America’s ‘Munich Moment’?
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America’s ‘Munich Moment’?

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I’ve been an admirer of Sen. James Webb of Virginia since the late 1980s, when I was a newly commissioned US Navy officer and he served as secretary of the navy. Alongside his accomplishments as a policymaker and a lawmaker, Webb is a decorated US Marine veteran of Vietnam, a novelist and historian of considerable note, and a fellow descendant of Scots-Irish immigrants who helped settle the American South. What’s not to like? So when the senator opines that the United States is ‘approaching a Munich moment with China’ in the South China Sea, it’s worth taking his words seriously.

He levels an incendiary charge. If this is a Munich moment in the making, who are the protagonists? Webb seemingly casts China in the part of Nazi Germany, an aggressive, acquisitive power bent on increasing its geopolitical sway at small states’ expense. This makes President Hu Jintao the counterpart to German dictator Adolf Hitler. President Barack Obama plays the part of Neville Chamberlain, the British prime minister who traded away much of Czechoslovakia in 1938 in the hope of slaking Hitler’s land hunger. Chamberlain returned home to riotous applause, proclaiming that the West had negotiated ‘peace in our time.’ British and French statesmen were also playing for time in case peace proved evanescent. By granting Hitler’s demands for ethnically German territories, they gained a respite to rebuild their armed forces for the coming European war. Southeast Asian countries are helpless Czechoslovakia, unable to prevent great powers from bartering away its vital interests—ultimately even its national existence. Webb’s casting choices can please none of the players in the unfolding South China Sea drama.

‘Munich’ is shorthand for ‘appeasement,’ a concept that took on malodorous connotations following 1938. It’s worth pointing out, however, that appeasement is routine diplomatic intercourse in normal times. Countries compromise all the time, as they should. Is Munich—whose infamy connotes give-and-take with predators—an apt metaphor for US conduct vis-à-vis the maritime disputes roiling the South China Sea?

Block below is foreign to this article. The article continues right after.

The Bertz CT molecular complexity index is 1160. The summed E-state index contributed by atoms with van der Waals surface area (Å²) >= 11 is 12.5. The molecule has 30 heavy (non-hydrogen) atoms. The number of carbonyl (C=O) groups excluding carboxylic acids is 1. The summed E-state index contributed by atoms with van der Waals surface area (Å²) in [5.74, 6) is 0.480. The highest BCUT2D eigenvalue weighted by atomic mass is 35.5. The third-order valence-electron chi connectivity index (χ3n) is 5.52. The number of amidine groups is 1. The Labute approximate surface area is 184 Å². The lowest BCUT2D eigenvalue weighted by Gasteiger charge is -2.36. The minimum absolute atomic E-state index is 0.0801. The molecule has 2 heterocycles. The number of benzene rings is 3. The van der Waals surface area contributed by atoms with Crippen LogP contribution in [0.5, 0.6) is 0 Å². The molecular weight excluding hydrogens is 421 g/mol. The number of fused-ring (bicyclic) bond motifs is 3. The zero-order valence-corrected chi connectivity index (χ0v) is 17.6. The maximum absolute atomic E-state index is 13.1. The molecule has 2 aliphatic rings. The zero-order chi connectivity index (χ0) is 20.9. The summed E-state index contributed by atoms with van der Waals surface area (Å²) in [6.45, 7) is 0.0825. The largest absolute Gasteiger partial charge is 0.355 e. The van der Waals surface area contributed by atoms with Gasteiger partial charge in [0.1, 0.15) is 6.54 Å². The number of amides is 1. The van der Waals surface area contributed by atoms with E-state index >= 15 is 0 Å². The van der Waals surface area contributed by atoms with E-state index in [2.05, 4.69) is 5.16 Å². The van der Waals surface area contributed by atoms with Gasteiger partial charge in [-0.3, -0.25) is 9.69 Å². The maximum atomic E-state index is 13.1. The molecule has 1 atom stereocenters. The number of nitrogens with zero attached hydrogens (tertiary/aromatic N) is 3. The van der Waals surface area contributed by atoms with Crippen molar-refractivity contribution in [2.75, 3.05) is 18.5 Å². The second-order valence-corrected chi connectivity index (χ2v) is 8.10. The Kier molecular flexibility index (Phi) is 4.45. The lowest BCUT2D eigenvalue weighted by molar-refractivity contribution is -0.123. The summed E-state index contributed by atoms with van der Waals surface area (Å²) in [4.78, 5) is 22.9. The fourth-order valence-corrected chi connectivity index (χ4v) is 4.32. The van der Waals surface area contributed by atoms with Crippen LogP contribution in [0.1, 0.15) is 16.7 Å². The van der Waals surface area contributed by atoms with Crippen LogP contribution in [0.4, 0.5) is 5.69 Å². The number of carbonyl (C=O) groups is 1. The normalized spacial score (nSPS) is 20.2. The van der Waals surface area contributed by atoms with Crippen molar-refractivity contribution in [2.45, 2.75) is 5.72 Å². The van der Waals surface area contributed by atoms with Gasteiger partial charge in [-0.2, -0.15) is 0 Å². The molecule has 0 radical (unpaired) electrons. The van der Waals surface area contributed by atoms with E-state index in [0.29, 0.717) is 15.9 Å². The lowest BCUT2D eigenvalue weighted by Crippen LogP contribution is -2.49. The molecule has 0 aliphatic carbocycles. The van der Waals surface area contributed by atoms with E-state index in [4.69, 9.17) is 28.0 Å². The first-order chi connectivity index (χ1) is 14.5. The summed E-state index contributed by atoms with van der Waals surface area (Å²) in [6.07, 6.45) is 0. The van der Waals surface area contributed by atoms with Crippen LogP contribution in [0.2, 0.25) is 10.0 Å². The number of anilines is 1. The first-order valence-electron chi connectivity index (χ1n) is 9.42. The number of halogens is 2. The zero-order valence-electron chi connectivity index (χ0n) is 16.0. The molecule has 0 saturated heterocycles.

Let’s deconstruct the analogy to develop some parameters for thinking about Southeast Asian events. First, Czechoslovakia was a secondary object for the appeasers. The threat to peace arose, in Chamberlain’s words, from ‘a quarrel in a far-away country between people of whom we know nothing.’ Fighting for Czechoslovakia verged on unthinkable for Britain and France. Americans seldom follow Southeast Asian politics, despite the importance of this maritime crossroads to US and global commerce. Filipino leaders maintain that the 1951 security treaty between Manila and Washington covers maritime territorial claims in the South China Sea. Would Americans fight to defend such claims, or are they, like Czech sovereignty for the Western powers in 1938, a secondary affair?

Second, the Anglo-French delegates offered a land-hungry aggressor this secondary object to purchase temporary peace. Hitler had started amassing a track record for aggression. In 1936, for example, German troops remilitarized the Rhineland. Berlin thereby started undoing the Versailles Treaty, the accord that terminated World War I, while imposing burdensome provisions on defeated Germany. In early 1938, Hitler pressured Austria into accepting an Anschluss, or union in a greater German empire. At Munich, then, French and British leaders offered concessions that whetted a predator’s appetite for further territory. Having traded away the Sudetenland, the largely German-speaking industrial district of Czechoslovakia—and home to mountains shielding the republic from invasion—London and Paris nullified Prague’s ability to resist German demands. German forces occupied the rest of Czechoslovakia soon after.

Comments
138
Lesterado
August 29, 2012 at 20:59

Agree with Richard.. haha! USA will top the medal list for most foreign civilians killed by its armed forces. No other amalgation of other powers come close! For every finger developed western countries point at China, there are four fingers pointing unto themselves. Think global warming, neo-colonialism etc.

Lesterado
August 29, 2012 at 20:55

Cyrus, I think you are the one who is not reading the article carefully. The author DID IMPLY that China is an aggressive power waiting to ruin peace as we knew it. Another incendiary anti-China writing, with expression like "Beijing built up a similarly unambiguous record of aggression…". Throughout the dispute over Senkaku for example, The CCP has not even mentioned the use of navy, while the Japanese government reiterated the deployment of their "Self-Defence Force" at the turn of every tensions. Can the author please prove every assertion made? Btw, I am not a Chinese national. :)

ari
December 14, 2011 at 13:02

Hmm … another American piece preparing and softening Americans and the world for Washngton’s attack on China in the near future. So obvious. So here’s my viewpoint from an overseas Chinese perspective which I wrote in response to another recent article in the Diplomat :